• Annmarie Throckmorton, M.A.

Statues To Enjoy Or Destroy?

The year 2020 was hard on statues of historical figures in America, as many literally lost their place in public parks and along our thoroughfares. I cannot say that I regret that. Historical statues, especially larger-than-life statues, have always seemed unpleasant and repulsive, even frightening to me. While I cannot approve of the middle-of-the night brute force used to rope them, pull them down, tear them up, and drag them away, I am glad that they are gone. Hopefully they will not be replaced. Hopefully those statues that survived their maltreatment will be housed inside of museums where those who enjoy them and wish to pay their respects can do so without inflicting those strange statues on the general public. I say that we should respectfully place them in dedicated museums, hallowed halls that honor the past, and leave the open, public spaces focused on a good and better future.


Conversely, the huge, nude statues of the gods of antiquity, or coy mermaids and mermen frolicking with dolphins in sparkling water fountains are entertaining. I like them. I hope that they survive the purge. And animal statues portraying strength, nobility, or simply a peaceable kingdom set a pleasing public mood. But statues of our forceful leaders of the past who took us through wars, destruction, and injustice create a horrible mood, even the "good" ones are awful reminders of misery that degrade the public spaces. I was tired of being overwhelmed by their presence, of being made to think sad, bad thoughts on bright, sunny days. The 21st sensibility is that historical statues, most of them are cast with an overweening excess of size, manifest as disproportionately important, and command our unwilling attention to what are now perceived as highly unattractive personages from the past.


Some say not to judge the past by contemporary standards, I say why not? If the majority does not like to see statues of historical figures, they should not be forced to do so as the price of being outside. Again, it is time to house those over-sized beacons to the past in museums, and leave the bright future unencumbered.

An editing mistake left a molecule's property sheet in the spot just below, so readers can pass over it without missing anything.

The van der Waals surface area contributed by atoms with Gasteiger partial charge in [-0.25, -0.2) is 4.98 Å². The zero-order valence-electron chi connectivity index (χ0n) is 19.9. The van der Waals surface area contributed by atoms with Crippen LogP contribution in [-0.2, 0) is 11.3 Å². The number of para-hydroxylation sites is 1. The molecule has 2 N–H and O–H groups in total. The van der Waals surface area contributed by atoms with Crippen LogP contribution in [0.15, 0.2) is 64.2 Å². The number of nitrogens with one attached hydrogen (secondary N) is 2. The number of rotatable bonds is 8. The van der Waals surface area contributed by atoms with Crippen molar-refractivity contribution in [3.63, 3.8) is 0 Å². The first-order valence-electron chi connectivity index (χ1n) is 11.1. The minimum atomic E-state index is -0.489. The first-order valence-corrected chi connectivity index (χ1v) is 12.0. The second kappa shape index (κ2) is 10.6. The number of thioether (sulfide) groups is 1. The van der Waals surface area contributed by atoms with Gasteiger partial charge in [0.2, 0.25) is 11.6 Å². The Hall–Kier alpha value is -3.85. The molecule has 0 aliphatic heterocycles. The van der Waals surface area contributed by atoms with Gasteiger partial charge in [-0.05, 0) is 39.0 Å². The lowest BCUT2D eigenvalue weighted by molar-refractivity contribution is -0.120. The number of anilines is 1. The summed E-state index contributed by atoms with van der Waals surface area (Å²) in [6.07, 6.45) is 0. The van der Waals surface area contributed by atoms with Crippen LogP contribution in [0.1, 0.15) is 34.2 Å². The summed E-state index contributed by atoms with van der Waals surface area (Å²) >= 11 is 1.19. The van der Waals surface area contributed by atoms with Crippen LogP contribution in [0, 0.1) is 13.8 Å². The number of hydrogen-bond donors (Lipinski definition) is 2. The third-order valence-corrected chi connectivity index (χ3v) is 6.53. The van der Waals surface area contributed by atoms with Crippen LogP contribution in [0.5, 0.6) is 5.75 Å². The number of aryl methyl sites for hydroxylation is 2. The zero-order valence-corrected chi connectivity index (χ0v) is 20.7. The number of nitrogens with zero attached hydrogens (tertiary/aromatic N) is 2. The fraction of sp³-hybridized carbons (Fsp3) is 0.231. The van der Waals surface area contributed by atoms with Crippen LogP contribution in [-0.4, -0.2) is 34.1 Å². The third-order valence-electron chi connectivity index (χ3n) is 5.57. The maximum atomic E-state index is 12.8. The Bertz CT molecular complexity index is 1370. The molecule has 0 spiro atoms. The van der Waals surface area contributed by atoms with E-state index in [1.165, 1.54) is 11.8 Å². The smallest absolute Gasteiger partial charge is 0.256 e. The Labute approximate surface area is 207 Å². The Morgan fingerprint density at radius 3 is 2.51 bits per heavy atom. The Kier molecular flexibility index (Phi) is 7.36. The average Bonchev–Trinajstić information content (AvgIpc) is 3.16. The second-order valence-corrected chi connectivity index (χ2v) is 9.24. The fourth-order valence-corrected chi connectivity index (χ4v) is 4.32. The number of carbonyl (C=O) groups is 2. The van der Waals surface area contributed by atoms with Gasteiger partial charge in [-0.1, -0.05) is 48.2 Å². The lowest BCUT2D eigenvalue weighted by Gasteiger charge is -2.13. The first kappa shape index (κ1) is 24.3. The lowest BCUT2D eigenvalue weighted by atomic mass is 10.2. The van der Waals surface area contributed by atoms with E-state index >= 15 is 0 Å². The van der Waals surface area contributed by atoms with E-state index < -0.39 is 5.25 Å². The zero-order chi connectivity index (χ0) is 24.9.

Statues To Enjoy Or Destroy

GIF & JPG by Annmarie Throckmorton 2021





See also: Why every single statue should come down | Art and design | The Guardian

"Statues of historical figures are lazy, ugly and distort history. From Cecil Rhodes to Rosa Parks, let’s get rid of them all.", by Gary Younge, 06-01-21, who says in part:


"But while I can understand it, I do not agree with it. The problem isn’t that we have too few statues, but too many. I think it is a good thing that so many of these statues of pillagers, plunderers, bigots and thieves have been taken down. I think they are offensive. But I don’t think they should be taken down because they are offensive. I think they should be taken down because I think all statues should be taken down.


"Here, to be clear, I am talking about statues of people, not other works of public memorials such as the Vietnam Veterans Memorial in Washington DC, the Holocaust memorial in Berlin or the Famine memorial in Dublin. I think works like these serve the important function of public memorialisation, and many have the added benefit of being beautiful."

Why every single statue should come down.

Source: The Guardian, 06-01-21


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